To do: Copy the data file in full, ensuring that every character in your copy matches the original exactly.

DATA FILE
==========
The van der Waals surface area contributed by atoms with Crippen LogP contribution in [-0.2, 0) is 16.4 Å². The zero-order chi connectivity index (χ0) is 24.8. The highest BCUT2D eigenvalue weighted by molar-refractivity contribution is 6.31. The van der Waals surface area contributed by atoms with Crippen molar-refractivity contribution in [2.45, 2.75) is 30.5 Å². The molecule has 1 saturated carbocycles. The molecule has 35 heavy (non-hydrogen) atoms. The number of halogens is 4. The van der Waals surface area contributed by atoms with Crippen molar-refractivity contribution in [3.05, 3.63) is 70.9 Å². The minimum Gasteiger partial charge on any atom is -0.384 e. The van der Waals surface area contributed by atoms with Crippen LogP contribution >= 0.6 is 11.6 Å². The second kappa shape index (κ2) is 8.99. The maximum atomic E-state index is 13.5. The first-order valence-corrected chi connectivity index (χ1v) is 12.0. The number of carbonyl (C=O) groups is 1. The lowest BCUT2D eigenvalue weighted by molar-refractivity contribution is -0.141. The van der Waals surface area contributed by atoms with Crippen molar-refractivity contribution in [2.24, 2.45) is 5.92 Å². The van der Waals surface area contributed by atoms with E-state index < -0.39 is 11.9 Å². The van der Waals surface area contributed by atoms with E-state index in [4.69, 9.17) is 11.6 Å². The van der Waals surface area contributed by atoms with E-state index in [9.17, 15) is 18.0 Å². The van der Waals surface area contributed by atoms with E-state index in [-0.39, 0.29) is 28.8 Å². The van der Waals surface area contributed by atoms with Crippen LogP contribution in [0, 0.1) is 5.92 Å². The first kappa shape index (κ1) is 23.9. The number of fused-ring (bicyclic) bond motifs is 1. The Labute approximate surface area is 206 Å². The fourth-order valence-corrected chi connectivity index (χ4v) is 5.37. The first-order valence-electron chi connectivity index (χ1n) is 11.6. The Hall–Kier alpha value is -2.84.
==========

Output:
The van der Waals surface area contributed by atoms with Crippen LogP contribution in [-0.2, 0) is 16.4 Å². The zero-order chi connectivity index (χ0) is 24.8. The highest BCUT2D eigenvalue weighted by molar-refractivity contribution is 6.31. The van der Waals surface area contributed by atoms with Crippen molar-refractivity contribution in [2.45, 2.75) is 30.5 Å². The molecule has 1 saturated carbocycles. The molecule has 35 heavy (non-hydrogen) atoms. The number of halogens is 4. The van der Waals surface area contributed by atoms with Crippen molar-refractivity contribution in [3.05, 3.63) is 70.9 Å². The minimum Gasteiger partial charge on any atom is -0.384 e. The van der Waals surface area contributed by atoms with Crippen LogP contribution >= 0.6 is 11.6 Å². The second kappa shape index (κ2) is 8.99. The maximum atomic E-state index is 13.5. The first-order valence-corrected chi connectivity index (χ1v) is 12.0. The number of carbonyl (C=O) groups is 1. The lowest BCUT2D eigenvalue weighted by molar-refractivity contribution is -0.141. The van der Waals surface area contributed by atoms with Crippen molar-refractivity contribution in [2.24, 2.45) is 5.92 Å². The van der Waals surface area contributed by atoms with E-state index < -0.39 is 11.9 Å². The van der Waals surface area contributed by atoms with E-state index in [4.69, 9.17) is 11.6 Å². The van der Waals surface area contributed by atoms with E-state index in [9.17, 15) is 18.0 Å². The van der Waals surface area contributed by atoms with E-state index in [-0.39, 0.29) is 28.8 Å². The van der Waals surface area contributed by atoms with Crippen LogP contribution in [0, 0.1) is 5.92 Å². The first kappa shape index (κ1) is 23.9. The number of fused-ring (bicyclic) bond motifs is 1. The Labute approximate surface area is 206 Å². The fourth-order valence-corrected chi connectivity index (χ4v) is 5.37. The first-order valence-electron chi connectivity index (χ1n) is 11.6. The Hall–Kier alpha value is -2.84.